Netflix discovered early how much its visuals influence user groups and their decisions to watch particular content. To take advantage of this conclusion, Netflix developed an AI algorithm to crop characters from images and apply stylized movie titles to create a poster unique to a users interests, languages and location — cool hey? Alongside this, the algorithm also A/B tests the effectiveness of each design on Netflix’s users to self train and optimize its content. When AI handles such tasks, the design team can focus more on understanding the user journey and refining these rules.

More on this here.

AI is not only limited to the big players, smaller companies like RealEyes are also taking advantage of such advances in technology.

Its not reason that drives human decision — its emotion. We know that humans are motivated by their emotions, with emotion stimulating the mind “3,000 times faster than cognitive thought” — Tier 360. To help organizations objectively and accurately measure human emotion RealEyes offer forms of technology that read human expression through facial recognition algorithms.

RealEyes software records human emotion through a webcam and makes sense of it with an underlying AI algorithm. This tech is great for things like usability testing — when testing a product you may find that users are able to use and understand it (good), but are experiencing some form of anger emotion in response to a certain form of messaging (not so good). Without having measured users emotional responses, the product could have been deployed and have resulted in customer upset. Other benefits of this tech could include the automation of work flows by efficiently analyzing and coding video / image data and more.

So you have read through some case studies about how AI is being used to improve UX, but id love to add a final example that’s a bit different. This example is about the way AI can and will change the way we build our products, but potentially also work to improve relationships.


AI could be your new front end developer — yes front end developer, awesome hey? Pix2code is a form of intelligence that can generate code from screen shots of your interface. A tool like this could help bridge the gap between UI/UX designers and front-end developers, but not replace either. Check it out in action.

While the code isn't that great right now, its important to understand that this is a proof of concept. As the AI gets more training its only going to become smarter and more efficient. From this moment on, it will only become better.

Lets Talk Data. Data = Intelligence, No Data = No Intellegence.


Image —Fabien Girardin : A feedback loop that will feed the algorithm with learning material (data).Its quite easy to get carried away with AI and the adequacy of this system in UX. Yet, its important to remember that the results it provides users is only as proficient as the data its learnt from. The quality of the data matters to AI. The more sophisticated the information gets, the better informed the AI is, and thus the better the resulting decisions.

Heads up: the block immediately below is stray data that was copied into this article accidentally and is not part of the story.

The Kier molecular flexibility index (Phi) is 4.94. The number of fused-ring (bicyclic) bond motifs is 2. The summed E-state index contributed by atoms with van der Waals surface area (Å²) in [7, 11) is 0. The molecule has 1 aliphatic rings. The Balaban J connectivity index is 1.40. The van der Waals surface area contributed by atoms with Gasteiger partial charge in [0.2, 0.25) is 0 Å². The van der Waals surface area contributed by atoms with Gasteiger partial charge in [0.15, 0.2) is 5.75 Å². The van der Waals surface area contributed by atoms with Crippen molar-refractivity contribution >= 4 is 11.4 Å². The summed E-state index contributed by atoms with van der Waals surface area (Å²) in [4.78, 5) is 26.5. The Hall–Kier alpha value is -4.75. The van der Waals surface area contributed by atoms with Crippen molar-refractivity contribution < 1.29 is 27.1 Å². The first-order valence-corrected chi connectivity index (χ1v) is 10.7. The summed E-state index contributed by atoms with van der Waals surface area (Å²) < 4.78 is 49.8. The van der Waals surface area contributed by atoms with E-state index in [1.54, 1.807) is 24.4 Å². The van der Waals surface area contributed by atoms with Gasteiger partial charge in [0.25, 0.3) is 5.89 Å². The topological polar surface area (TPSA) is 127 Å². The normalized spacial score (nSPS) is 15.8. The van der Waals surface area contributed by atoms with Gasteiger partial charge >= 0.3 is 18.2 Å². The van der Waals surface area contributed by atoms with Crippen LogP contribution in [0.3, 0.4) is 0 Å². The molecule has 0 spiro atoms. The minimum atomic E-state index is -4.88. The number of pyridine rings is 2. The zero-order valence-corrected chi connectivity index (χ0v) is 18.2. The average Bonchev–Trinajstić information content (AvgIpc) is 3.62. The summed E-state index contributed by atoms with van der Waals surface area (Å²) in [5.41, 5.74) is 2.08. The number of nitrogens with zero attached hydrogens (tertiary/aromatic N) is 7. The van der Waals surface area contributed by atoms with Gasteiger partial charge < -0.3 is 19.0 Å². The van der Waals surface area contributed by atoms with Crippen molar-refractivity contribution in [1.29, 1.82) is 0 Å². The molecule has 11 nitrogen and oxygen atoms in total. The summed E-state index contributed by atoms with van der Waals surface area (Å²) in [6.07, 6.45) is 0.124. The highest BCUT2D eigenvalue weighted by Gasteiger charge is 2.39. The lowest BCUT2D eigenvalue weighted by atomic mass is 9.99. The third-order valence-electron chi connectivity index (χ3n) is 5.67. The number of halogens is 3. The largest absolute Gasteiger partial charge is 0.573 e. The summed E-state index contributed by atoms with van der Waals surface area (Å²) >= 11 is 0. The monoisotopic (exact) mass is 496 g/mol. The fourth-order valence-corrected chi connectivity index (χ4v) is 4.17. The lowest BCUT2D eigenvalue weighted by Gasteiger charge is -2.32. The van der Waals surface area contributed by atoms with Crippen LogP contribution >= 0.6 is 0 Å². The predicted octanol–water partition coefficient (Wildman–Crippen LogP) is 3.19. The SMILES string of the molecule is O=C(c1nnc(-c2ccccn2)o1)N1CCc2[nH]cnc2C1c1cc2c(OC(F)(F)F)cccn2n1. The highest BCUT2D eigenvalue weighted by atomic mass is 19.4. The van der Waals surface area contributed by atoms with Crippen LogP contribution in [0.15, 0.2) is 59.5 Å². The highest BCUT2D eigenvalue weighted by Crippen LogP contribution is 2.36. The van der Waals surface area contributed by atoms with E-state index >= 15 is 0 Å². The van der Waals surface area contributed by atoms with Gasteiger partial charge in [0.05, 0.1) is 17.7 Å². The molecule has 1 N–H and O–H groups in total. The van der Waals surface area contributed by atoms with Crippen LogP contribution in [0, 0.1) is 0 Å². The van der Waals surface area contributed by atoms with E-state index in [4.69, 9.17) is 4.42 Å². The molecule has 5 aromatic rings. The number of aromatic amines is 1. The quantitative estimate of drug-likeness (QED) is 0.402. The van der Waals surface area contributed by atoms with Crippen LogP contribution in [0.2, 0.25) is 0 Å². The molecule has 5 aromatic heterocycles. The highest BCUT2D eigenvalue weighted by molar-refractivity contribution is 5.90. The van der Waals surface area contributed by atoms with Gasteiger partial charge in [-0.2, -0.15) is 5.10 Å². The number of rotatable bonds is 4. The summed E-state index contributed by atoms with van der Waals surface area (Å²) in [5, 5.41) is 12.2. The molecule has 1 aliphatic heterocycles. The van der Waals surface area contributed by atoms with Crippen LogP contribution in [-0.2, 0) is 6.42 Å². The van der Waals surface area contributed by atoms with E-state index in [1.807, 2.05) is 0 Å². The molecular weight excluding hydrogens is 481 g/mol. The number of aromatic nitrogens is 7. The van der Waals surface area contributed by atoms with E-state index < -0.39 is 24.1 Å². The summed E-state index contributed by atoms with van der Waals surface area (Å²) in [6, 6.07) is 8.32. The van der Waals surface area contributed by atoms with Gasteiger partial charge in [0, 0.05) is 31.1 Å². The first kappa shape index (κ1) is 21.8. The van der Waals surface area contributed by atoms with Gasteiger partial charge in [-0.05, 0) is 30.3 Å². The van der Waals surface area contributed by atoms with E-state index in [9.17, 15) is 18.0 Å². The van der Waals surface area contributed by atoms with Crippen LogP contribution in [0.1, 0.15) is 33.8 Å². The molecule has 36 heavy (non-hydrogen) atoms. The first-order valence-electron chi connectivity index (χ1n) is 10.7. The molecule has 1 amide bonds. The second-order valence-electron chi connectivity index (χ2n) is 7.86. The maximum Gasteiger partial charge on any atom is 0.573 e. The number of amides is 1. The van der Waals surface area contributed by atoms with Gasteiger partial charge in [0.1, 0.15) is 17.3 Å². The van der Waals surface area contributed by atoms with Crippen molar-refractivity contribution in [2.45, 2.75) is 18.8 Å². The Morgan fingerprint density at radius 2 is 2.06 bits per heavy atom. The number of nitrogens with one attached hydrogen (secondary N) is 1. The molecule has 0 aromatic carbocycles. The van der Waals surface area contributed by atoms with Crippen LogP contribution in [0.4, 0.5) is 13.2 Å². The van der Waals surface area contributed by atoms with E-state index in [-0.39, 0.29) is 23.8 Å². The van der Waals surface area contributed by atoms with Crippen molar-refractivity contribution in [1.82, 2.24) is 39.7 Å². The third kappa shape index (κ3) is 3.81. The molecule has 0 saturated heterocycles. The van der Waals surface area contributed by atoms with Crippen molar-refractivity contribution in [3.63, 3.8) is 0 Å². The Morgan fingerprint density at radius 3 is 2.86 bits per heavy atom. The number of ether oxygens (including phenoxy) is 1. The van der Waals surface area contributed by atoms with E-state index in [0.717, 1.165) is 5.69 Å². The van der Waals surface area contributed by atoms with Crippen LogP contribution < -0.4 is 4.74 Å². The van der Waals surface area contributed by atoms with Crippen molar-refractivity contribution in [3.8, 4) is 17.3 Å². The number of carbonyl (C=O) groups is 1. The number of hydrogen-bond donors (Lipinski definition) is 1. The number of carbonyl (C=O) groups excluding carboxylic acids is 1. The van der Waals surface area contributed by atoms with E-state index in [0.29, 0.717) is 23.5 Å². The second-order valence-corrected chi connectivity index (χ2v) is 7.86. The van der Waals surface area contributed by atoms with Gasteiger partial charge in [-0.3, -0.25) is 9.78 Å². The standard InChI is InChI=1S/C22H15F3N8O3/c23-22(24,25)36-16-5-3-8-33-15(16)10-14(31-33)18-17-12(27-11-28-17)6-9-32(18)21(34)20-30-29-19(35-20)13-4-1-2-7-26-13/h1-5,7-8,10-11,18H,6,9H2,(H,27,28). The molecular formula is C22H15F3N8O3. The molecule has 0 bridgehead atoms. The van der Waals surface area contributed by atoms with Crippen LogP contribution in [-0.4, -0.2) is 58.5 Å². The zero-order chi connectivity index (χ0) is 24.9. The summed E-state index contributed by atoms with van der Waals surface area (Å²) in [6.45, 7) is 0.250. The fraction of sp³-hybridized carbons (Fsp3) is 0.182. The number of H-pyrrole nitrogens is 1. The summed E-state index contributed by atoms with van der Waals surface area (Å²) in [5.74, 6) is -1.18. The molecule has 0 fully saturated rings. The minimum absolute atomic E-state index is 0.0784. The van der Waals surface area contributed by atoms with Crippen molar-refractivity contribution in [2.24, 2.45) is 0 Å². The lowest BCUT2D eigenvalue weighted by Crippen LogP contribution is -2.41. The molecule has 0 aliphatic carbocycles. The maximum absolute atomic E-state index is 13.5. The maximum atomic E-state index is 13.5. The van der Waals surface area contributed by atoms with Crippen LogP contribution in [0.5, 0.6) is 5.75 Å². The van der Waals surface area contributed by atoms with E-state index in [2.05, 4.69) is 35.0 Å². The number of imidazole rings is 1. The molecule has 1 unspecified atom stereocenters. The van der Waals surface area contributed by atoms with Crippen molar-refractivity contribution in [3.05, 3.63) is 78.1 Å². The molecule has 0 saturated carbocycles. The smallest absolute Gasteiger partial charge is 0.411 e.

Its quite easy to get carried away with AI and the adequacy of this system in improving experiences. Yet, its important to remember that the results it provides users is only as proficient as the data its learnt from. The quality of the data matters to AI. The more sophisticated the information gets, the better informed the AI is, and thus the better the resulting decisions. Supplying the AI with undeveloped information could prove to be disastrous — large holistic data sets are a must.

Although a scary thought, we may need to design experiences that incentivise the engagement that can help improve/train our AI. We may need to prioritise AI over our users by taking one step back with our UX, to take two steps forward with our AI. The more unpredictable the experience, the smarter the AI can become, and therefore; we need to be okay with launching premature experiences to our users to collect data. As designers we need to solve the friction between getting the info the AI needs to know and the info our users are willing to provide.

The flow diagram below helps illustrate a feedback loop between AI and a humans.

Image — Elaine Lee (AI Designer at Ebay)

Image — Elaine Lee (AI Designer at Ebay)


The world is rapidly moving towards AI. As designers we have the opportunity to define how our relationship with AI will play out. Its an opportunity for us all to collaborate with data scientists (and other stakeholders) to innovate, and create exciting meaningful experiences that will benefit our users and the future of UX. Remember, data is the staple of experiences with systems that learn. The combination of data, learning algorithms and UXD can trigger an evolution of memorable experiences for our users.